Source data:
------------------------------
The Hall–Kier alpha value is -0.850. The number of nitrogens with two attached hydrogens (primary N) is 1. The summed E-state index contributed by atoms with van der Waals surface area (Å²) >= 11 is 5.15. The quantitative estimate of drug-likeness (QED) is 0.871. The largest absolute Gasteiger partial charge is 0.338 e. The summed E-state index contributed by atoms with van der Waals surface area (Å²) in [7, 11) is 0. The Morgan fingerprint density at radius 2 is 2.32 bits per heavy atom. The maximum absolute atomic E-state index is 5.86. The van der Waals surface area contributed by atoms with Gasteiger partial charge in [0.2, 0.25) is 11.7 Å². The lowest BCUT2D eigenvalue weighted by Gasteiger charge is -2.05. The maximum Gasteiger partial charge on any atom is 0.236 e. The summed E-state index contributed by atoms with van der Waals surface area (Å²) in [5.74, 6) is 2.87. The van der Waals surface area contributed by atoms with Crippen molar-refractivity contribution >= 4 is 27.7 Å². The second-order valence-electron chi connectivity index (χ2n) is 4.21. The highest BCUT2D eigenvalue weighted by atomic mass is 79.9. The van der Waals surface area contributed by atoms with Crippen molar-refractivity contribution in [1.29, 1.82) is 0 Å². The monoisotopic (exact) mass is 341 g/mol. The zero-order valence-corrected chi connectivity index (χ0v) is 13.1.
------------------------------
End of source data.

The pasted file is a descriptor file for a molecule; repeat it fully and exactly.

The Hall–Kier alpha value is -0.850. The number of nitrogens with two attached hydrogens (primary N) is 1. The summed E-state index contributed by atoms with van der Waals surface area (Å²) >= 11 is 5.15. The quantitative estimate of drug-likeness (QED) is 0.871. The largest absolute Gasteiger partial charge is 0.338 e. The summed E-state index contributed by atoms with van der Waals surface area (Å²) in [7, 11) is 0. The Morgan fingerprint density at radius 2 is 2.32 bits per heavy atom. The maximum absolute atomic E-state index is 5.86. The van der Waals surface area contributed by atoms with Gasteiger partial charge in [0.2, 0.25) is 11.7 Å². The lowest BCUT2D eigenvalue weighted by Gasteiger charge is -2.05. The maximum Gasteiger partial charge on any atom is 0.236 e. The summed E-state index contributed by atoms with van der Waals surface area (Å²) in [5.74, 6) is 2.87. The van der Waals surface area contributed by atoms with Crippen molar-refractivity contribution >= 4 is 27.7 Å². The second-order valence-electron chi connectivity index (χ2n) is 4.21. The highest BCUT2D eigenvalue weighted by atomic mass is 79.9. The van der Waals surface area contributed by atoms with Crippen molar-refractivity contribution in [1.29, 1.82) is 0 Å². The monoisotopic (exact) mass is 341 g/mol. The zero-order valence-corrected chi connectivity index (χ0v) is 13.1.